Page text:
Britton also advises the use of imagery as a means to communicate more effectively within the time and size constraints. Instagram is one app that has defined the practical use of creative imagery to build brand recognition and communicate sales and discounts. Moreover, GIFs have recently increased in popularity across nearly every social media channel, which really drives home Britton’s point.  

Does this mean the written word is doomed on the Internet? As far as marketers are concerned, it would seem so, with long-form content being replaced by hashtags and images that are presumably worth 1,000 words. As for the students, most of their reading must get done in textbooks. 



August 18, 2015

Here’s What Your Digital Marketing Campaign Should Look Like


SMBs are constantly looking out for convenient, affordable and effective marketing methods. But in order to make digital marketing work, you need to understand how each  marketing strategy operates. With that in mind, let’s take a look at the main strands of an effective digital marketing campaign:



The digital marketplace is crowded, so visibility is one of the first - and toughest - challenges a business faces. Creating a strong SEO strategy requires detailed research of your industry and target market, and a thorough knowledge not just of your products, but how the majority of people will search for them. Establishing which keywords you will target is the first step. Next, your onsite strategy (that is, for your own website) should incorporate enough keywords that the search-engine bots know what you’re all about, but not so many that it affects the fluency and style of your content. Your offsite strategy pertains to how external web spaces refer to your site. That means accruing inbound links and promoting your brand via guest posts on other industry websites. A diverse SEO strategy is the most effective in terms of boosting your rankings in the Search Engine Results Pages (SERPS).



Mobile marketing is the process of reaching an audience through smartphones and tablets. It could be in the form of native technologies like SMS messaging and voicemail, or amending existing web content to make it more ‘mobile friendly’, or, if you have the budget, via apps and other types of software. There are many ways to reach people using mobile marketing. A solid mobile marketing campaign encourages users to visit your site and social media pages.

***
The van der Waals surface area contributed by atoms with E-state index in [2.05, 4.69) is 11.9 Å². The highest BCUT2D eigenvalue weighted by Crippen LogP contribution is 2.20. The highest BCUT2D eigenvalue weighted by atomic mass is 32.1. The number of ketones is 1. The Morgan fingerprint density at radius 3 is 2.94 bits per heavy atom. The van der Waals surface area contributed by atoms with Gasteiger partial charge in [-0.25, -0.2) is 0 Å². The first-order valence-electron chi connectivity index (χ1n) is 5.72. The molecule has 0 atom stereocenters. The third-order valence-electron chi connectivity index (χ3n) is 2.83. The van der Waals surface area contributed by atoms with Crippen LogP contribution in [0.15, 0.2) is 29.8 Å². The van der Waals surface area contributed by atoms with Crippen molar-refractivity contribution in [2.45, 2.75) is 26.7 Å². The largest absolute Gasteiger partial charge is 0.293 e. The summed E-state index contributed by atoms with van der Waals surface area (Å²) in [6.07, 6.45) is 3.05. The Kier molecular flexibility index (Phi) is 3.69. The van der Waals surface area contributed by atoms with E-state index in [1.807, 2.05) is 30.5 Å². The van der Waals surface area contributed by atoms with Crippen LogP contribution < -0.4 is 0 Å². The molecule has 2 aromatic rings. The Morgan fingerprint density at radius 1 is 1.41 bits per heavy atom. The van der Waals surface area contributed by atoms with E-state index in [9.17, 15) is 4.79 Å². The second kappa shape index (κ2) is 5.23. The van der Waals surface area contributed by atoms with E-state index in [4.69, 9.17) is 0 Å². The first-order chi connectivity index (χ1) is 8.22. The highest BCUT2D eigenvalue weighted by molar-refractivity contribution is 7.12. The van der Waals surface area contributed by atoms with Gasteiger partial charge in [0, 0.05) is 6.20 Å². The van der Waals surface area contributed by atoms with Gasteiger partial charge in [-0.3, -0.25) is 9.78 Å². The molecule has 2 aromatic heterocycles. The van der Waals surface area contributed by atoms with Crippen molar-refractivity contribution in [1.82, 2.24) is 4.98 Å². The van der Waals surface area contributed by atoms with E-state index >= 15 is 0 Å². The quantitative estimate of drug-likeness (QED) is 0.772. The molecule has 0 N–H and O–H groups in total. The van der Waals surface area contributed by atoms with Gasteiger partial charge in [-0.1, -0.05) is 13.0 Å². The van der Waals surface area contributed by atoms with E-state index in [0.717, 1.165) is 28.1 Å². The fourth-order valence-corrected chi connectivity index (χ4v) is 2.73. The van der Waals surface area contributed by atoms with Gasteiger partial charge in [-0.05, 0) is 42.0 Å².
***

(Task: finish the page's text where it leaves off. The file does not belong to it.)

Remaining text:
Social Media

Social Media has been a huge boon for SMBs. Even on a very tight or non-existing marketing budget, entrepreneurs can use social media to good effect. Most of the big social media players - Facebook, Twitter, Instagram, LinkedIn - are free and easy to use. 



Regular blogging is a good way to establish authority in your industry. It constantly increases the size of your website by adding fresh, relevant content, adding value even if you don’t command a huge readership. But a truly compelling, well-written blog containing original expert opinion will give your brand credibility with competitors and customers.



It’s not the first port of call for marketers any longer, but email should still form part of a multi-channel marketing strategy. For getting rich content out to large numbers of people, it’s hard to beat. Be sure to use it to full effect, offering something of value with every email. As with SMS marketing, email marketing demands a lightness of touch, so avoid sending emails much more than once a month.


August 10, 2015

How to Create a 'Joined Up' Marketing Campaign